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The possibility of a bioterrorist attack is real. If such an attack occurs, health care providers are the first line of defense by identifying the index case, preventing spread of the disease by vaccination, and proper isolation of contacts. As the primary care provider for pregnant and nonpregnant women, we will be faced with an addition to our differential diagnosis in women with severe flu‐like symptoms or a febrile exanthema, such as chicken‐pox. We must learn to correctly prevent and, in the event of a bioterrorist attack, to correctly diagnose, treat, and avoid spread of the infection. Our degree of preparedness and quickness to diagnose and respond to a bioterrorism attack are extremely important to avert a great tragedy.

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1. Henderson DA, Inglesby TV, Barlett JG, Ascher MS, Eitzen E, Jahrling PB, et al. Smallpox as a biological weapon: Medical and public health management. Working Group on Civilian Biodefense. JAMA 1999;281:2127–37.

2. World Health Organization. The global eradication of smallpox. Final report of the global commission for the certification of smallpox eradication. Geneva: World Health Organization, 1980.

3. Neff JM. Variola (smallpox) and monkeypox viruses. In: Mandell GL, Bennett JE, Dolin R, eds. Principles and practice of infectious diseases. Philadelphia, PA: Churchill Livingstone, 2000:1555–6.

4. Centers for Disease Control and Prevention. Vaccinia (smallpox) vaccine recommendations of the Advisory Committee on Immunization Practices (ACIP). MMWR Morb Mortal Wkly Rep 2001;50:1–25.

5. Baxby D. Poxviruses. In: Belshe RB, ed. Textbook of human virology. Littleton, MA: PSG Publishing, 1984:929–50.

6. Henderson DA. Smallpox: Clinical and epidemiologic features. Emerg Infect Dis 1999;5:537–9.

7. McClain DJ. Smallpox. Available at: Accessed 2001 Oct 11.

8. Hogan CJ, Harchelroad F, McGovern TW. Chemical, biological, radiological, nuclear and explosives—smallpox. Available at: Accessed 2001 Oct 8.

9. Rao AR. Smallpox. Bombay, India: The Kothari Book Depot, 1972.

10. Institute of Medicine. Assessment of future scientific needs for live variola virus. Washington, DC: National Academy Press, 1999:25–31.

11. Ropp SL, Jin Q, Knight JC, Massung RF, Esposito JJ. PCR strategy for identification and differentiation of smallpox and other orthopoxviruses. J Clin Microbiol 1995;33:2069–76.

12. Meltzer MI, Damon I, LeDuc JW, Millar JD. Modeling potential responses to smallpox as a bioterrorism weapon. Emerg Infect Dis 2001;7:959–69.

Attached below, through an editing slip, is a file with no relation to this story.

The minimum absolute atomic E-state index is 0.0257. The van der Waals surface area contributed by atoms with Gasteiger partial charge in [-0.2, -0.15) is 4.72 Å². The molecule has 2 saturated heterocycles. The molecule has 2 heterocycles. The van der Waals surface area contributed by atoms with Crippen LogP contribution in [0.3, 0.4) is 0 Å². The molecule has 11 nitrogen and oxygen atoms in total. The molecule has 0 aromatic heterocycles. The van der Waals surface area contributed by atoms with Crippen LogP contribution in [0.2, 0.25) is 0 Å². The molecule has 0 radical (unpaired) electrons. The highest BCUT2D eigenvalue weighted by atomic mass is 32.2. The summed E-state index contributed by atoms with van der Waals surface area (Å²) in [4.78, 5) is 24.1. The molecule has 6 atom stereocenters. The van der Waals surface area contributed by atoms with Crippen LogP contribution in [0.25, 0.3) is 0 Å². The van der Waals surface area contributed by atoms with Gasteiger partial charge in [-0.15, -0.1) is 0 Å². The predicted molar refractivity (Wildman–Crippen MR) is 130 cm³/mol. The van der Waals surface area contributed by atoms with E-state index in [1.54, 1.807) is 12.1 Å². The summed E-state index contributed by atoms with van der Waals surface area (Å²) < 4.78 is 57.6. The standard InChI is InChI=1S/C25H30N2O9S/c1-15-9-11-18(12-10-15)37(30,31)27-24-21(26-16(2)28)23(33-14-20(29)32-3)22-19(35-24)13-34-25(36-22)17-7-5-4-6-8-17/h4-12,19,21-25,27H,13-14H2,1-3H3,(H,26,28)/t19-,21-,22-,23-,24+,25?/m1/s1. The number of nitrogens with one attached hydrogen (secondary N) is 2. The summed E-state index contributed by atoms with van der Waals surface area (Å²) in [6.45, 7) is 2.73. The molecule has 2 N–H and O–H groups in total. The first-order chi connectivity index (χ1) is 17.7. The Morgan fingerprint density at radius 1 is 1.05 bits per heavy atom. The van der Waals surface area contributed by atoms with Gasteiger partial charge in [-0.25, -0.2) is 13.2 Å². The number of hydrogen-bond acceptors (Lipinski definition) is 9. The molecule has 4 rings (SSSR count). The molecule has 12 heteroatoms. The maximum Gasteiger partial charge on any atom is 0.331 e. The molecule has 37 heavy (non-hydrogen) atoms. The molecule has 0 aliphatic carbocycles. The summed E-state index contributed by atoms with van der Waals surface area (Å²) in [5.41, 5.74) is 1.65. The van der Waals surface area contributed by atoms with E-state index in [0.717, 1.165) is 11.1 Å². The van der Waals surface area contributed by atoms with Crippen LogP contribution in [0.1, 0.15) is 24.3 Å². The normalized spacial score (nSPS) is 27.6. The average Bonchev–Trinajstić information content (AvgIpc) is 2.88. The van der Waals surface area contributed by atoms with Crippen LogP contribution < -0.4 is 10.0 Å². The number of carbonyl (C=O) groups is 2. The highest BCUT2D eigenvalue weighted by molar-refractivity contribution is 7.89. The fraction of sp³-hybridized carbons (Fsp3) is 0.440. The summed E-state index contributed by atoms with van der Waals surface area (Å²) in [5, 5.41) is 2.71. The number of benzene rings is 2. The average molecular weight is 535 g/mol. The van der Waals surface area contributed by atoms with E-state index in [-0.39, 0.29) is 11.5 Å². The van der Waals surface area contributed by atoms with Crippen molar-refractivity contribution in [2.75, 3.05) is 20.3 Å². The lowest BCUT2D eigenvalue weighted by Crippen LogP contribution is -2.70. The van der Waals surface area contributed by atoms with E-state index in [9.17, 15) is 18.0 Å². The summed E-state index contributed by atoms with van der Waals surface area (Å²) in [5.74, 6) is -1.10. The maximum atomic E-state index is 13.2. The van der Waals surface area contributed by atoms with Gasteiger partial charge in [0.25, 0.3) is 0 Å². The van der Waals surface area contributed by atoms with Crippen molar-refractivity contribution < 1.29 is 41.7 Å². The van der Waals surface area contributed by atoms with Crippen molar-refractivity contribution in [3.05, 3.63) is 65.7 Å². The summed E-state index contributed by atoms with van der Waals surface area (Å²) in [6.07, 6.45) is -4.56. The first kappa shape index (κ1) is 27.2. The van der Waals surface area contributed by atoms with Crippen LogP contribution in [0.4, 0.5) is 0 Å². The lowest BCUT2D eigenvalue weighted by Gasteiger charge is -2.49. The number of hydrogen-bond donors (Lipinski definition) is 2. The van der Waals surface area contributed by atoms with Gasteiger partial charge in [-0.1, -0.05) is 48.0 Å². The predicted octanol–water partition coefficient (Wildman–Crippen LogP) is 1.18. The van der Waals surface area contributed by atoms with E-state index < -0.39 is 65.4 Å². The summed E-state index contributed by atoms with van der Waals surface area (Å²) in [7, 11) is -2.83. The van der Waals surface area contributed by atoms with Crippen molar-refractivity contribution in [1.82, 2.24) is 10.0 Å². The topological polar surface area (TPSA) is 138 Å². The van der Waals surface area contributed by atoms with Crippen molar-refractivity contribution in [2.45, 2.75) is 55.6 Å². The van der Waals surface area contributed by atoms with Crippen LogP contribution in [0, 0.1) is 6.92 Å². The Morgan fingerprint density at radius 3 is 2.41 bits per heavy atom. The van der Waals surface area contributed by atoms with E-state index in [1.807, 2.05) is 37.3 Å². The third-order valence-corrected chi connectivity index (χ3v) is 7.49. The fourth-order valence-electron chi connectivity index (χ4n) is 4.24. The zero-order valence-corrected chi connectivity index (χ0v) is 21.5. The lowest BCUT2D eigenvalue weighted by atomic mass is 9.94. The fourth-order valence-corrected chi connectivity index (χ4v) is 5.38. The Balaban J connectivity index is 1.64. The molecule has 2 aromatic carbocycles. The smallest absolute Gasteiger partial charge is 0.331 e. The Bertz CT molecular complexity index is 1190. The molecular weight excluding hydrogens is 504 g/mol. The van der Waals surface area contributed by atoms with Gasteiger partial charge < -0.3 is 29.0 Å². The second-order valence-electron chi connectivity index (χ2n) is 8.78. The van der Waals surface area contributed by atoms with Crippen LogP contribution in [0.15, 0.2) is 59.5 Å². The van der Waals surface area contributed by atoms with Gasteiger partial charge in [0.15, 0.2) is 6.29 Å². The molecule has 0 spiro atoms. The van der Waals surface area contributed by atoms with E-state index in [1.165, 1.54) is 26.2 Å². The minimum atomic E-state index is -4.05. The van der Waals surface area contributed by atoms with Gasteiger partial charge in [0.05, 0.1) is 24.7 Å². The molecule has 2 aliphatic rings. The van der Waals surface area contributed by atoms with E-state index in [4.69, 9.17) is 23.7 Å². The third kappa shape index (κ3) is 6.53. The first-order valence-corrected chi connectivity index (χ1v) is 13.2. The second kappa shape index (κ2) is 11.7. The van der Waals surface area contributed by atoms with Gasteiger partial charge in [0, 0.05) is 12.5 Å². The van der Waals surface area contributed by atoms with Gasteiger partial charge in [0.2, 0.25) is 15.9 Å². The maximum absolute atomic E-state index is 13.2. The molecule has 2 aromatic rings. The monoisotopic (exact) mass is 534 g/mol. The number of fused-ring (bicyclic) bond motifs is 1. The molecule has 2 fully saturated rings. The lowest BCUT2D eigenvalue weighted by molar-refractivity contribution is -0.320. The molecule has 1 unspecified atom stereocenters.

13. Henderson DA. The looming threat of bioterrorism. Science 1999;283:1279–82.

14. LeDuc JW, Becher J. Current status of smallpox vaccine. Emerg Infect Dis 1999;5:593–4.

15. LeDuc JW, Jahrling PB. Strengthening national preparedness for smallpox: An update. Emerg Infect Dis 2001;7:155–7.

16. Ironside AG. Smallpox vaccination. Practitioner 1975; 215(1287):294–8.

17. World Health Organization Expert Committee on Smallpox Eradication. Second report. World Health Organ Tech Rep Ser 1972;493:1–64.

18. Public Health Service. Recommendations of the Public Health Service Advisory Committee on Immunization Practices: Smallpox vaccine. Washington, DC: Public Health Service, 1972.

19. Centers for Disease Control and Prevention. Human monkeypox—Kasai Oriental, Zaire, 1996–1997. MMWR Morb Mortal Wkly Rep 1997;46:304–7.

20. Lane JM, Ruben FL, Neff JM, Millar JD. Complications of smallpox vaccination, 1968: Results of ten statewide surveys. J Infect Dis 1970;122:303–9.

21. Goldstein JA, Neff JM, Lane JM, Koplan JP. Smallpox vaccination reactions, prophylaxis, and therapy of complications. Pediatrics 1975;55:342–7.

22. Rao AR, Prahlad I, Swaminathan M, Lakshmi A. Pregnancy and smallpox. J Indian Med Assoc 1963;40:353–63.

23. Naderi S. Smallpox vaccination during pregnancy. Obstet Gynecol 1975;46:223–6.

24. Greenberg M, Yankauer A Jr, Krugman S, Osborn JJ, Ward RS, Dancis J. The effect of smallpox vaccination during pregnancy on the incidence of congenital malformations. Pediatrics 1949;3:456–67.

25. Levine MM, Edsall G, Bruce-Chwatt LJ. Live-virus vaccines in pregnancy. Risks and recommendations. Lancet 1974;2:34–8.

26. Waterson AP. Virus infections (other than rubella) during pregnancy. BMJ 1979;2:564–6.

27. Centers for Disease Control and Prevention Advisory Committee on Immunization Practices. Rubella prevention. MMWR Morb Mortal Wkly Rep 1984;33:301–18.

28. American College of Obstetricians and Gynecologists. Immunization during pregnancy. ACOG technical bulletin no. 160. Washington, DC: American College of Obstetricians and Gynecologists, 2001:546–55.

29. Centers for Disease Control and Prevention. Contact spread of vaccinia from a recently vaccinated marine—Louisiana. MMWR Morb Mortal Wkly Rep 1984;33:37–8.

30. American College of Obstetricians and Gynecologists. Immunization during pregnancy. ACOG technical bulletin no. 20. Washington, DC: American College of Obstetricians and Gynecologists, 1973.

*References on congenital vaccinia available upon request. Cited Here...

© 2002 by The American College of Obstetricians and Gynecologists.